A Nurse Who Worked to Death

NurseTogether.Com

By: Lorie Brown

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With many hospital staffing cuts today, professional nurses end up clocking in longer shifts and skipping breaks. And as the tragic story of Beth Jasper shows, it has horrible consequences.

Beth Jasper, a 38-year-old registered nurse at Jewish Hospital in Cincinnati, was one of the few nurses at that facility who was certified to work on the dialysis machines in the bone marrow transplant unit. In 2011, Jewish Hospital came under the ownership of Mercy Health Partners of Southwest Ohio and subsequently made staffing cuts.

This nursing shortage caused Beth’s shifts to be extended, routinely and significantly exceeding the hours for which she was scheduled.  Frequently, she was called into work during her off time and often asked to work extra shifts. She would work through her breaks and sometimes would hold off bathroom breaks for extended periods of time. She did inform her supervisor that she was under great stress and that she was “being worked to death.”

After a long shift, Beth was driving home in the early hours of March 16, 2013, when her vehicle suddenly left the road and crashed into a tree. She was survived by two children and her husband who has since filed a suit regarding her death. This is so tragic that it’s difficult for me to even write about this.

Who is Liable?

I’m not going to comment on the allegations in the lawsuit. What I want to share is that I am in no way blaming Beth Jasper for what happened. As nurses, we feel such a loyalty to our hospital or facility and such a dedication to our patients that sometimes we feel that we have no other choice. It’s a really difficult job market for nurses and nurses are afraid to even say something.

What would have happened if Beth refused to come in on her off shifts? What would have happened had she refused to stay late? What would have happened if she refused to work extra shifts? Would the hospital have found somebody else willing to work all those hours? Would someone else have agreed to do it? These are all questions that have no answers.

But what is known is that Beth was experiencing too much stress and that she was working an excessive amount of time. She knew she was not taking her breaks, not eating, and wasn’t even taking time to go to the restroom during her shifts. We also know that research shows that the quality of patient care drops when professional nurses are stressed out, burned out and work excessive hours.

Empowering Nurses, Empowering Ourselves

So what can we do to avoid suffering the same fate? It starts with empowerment, something that no law can automatically guarantee. Always keep in mind these excerpts from the Empowered Nurses Bill of Rights:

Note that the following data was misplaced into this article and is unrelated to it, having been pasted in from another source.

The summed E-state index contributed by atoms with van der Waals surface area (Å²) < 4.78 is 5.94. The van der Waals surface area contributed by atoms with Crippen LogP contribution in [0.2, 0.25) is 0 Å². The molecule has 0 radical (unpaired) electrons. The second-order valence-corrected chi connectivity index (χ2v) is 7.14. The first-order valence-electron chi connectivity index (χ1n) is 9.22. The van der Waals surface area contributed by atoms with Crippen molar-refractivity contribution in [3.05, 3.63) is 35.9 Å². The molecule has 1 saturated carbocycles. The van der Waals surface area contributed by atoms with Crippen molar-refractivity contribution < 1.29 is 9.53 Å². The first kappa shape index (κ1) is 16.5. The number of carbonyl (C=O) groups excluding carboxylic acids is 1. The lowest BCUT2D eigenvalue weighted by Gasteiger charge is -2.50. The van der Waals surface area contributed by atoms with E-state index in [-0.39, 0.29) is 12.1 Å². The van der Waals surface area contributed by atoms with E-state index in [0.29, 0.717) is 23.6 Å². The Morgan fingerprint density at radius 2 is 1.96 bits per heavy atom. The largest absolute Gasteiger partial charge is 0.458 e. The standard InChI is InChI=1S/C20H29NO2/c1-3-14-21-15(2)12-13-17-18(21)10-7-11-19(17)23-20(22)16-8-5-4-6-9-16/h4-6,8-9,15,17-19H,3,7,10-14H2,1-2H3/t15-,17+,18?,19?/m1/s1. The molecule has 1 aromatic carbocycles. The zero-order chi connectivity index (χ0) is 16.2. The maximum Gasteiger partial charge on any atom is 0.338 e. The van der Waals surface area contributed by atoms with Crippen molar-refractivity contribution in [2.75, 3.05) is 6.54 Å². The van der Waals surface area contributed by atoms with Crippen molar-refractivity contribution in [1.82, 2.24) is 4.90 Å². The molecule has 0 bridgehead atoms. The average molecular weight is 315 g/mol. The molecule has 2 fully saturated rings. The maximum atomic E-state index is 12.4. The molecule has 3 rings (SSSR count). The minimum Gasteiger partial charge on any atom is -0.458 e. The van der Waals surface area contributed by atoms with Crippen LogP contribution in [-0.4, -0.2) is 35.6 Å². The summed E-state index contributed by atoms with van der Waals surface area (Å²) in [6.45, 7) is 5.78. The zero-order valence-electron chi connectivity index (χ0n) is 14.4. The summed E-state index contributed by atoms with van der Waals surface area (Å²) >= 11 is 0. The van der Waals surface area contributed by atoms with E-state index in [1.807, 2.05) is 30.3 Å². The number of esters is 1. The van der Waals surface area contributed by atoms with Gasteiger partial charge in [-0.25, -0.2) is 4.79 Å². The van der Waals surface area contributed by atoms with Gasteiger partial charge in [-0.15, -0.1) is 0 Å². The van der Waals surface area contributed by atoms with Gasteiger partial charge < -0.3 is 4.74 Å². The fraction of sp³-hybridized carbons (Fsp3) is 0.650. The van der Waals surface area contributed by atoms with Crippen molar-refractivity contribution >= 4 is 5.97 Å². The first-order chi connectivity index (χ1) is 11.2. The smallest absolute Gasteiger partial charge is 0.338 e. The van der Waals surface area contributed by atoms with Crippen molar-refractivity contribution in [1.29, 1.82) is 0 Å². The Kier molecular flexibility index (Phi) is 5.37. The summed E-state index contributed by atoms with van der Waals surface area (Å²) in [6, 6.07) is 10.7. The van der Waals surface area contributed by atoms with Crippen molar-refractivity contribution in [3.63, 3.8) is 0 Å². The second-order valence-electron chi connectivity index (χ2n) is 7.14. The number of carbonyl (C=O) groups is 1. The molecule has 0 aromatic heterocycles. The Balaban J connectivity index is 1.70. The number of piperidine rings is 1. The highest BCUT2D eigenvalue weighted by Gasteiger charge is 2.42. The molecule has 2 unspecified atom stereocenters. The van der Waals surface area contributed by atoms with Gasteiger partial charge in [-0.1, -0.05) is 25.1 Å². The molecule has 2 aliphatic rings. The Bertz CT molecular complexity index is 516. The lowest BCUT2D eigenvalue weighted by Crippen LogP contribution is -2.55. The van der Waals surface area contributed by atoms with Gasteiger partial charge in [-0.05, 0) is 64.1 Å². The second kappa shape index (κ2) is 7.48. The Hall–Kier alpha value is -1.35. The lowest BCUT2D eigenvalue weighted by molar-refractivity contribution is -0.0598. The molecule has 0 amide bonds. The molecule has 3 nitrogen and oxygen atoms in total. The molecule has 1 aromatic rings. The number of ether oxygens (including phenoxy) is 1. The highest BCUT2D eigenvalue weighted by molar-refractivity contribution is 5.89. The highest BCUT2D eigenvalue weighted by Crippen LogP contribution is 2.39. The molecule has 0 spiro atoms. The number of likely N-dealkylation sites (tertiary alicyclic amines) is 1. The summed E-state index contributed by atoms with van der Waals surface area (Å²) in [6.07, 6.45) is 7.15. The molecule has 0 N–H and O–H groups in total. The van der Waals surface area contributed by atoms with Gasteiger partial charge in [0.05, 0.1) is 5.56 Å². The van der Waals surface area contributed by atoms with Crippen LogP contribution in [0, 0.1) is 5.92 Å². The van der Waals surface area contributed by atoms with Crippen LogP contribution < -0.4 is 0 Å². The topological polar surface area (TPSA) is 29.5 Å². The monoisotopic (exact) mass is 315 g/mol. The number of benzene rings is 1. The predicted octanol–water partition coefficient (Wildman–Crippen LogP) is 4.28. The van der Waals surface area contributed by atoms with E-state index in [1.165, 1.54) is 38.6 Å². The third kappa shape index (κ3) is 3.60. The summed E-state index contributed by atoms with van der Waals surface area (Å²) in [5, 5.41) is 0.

• Go home feeling like you did a good job;
  • Not be pushed to work overtime because there is no one else;
  • Not be made to feel that they cannot call in sick when they are really ill;
  • Adequate staffing so that everyone has time to do what each patient requires, including psychosocial support;
  • A fair schedule with an equally number of holidays and hours compared to co-workers.

It is important for nurses to be empowered now, more than ever! Are we going to allow the legal system to decide the fate of our profession? Are we going to allow the legislature, mostly made up of lawyers, to impose rules on our profession?

Where I practice, the Indiana legislature has not mandated minimum staffing. But, if it did, would it help?  What if the patients have a much higher acuity? The minimum staffing could hurt us because based on acuity, we should have more staffing.

Are we going to let unions decide our fate? I am not sure if Jewish Hospital is unionized but I am aware that hospitals in Ohio are unionized.

Instead, it is up to us to take back our profession. It is up to us to stand up and say, “We’re not going to tolerate this anymore! We are not going to do mandatory overtime!  We are not going to come in when we are ill! We are not going to be forced to stay late or work extra shifts.”

Until nurses stand in their power and take control of their profession, nurses will continue to get burned out, unhealthy and sick. The worst part of it is that we are not able to provide the best patient care under those conditions.

3 Types of Nurses at Work That Drive Us Nuts!!!

NursingTogether.Com

By: Jennifer Ward

Every day we meet a lot of various types of people. But handling different types of nurses at work can be a daunting task. It can be very frustrating working with lazy, difficult co-workers who don’t pull their weight. If you have been in this profession for any length of time, you know who I am talking about. Here are three types of co-workers that drive me nuts:

The Off-Duty Charge Nurse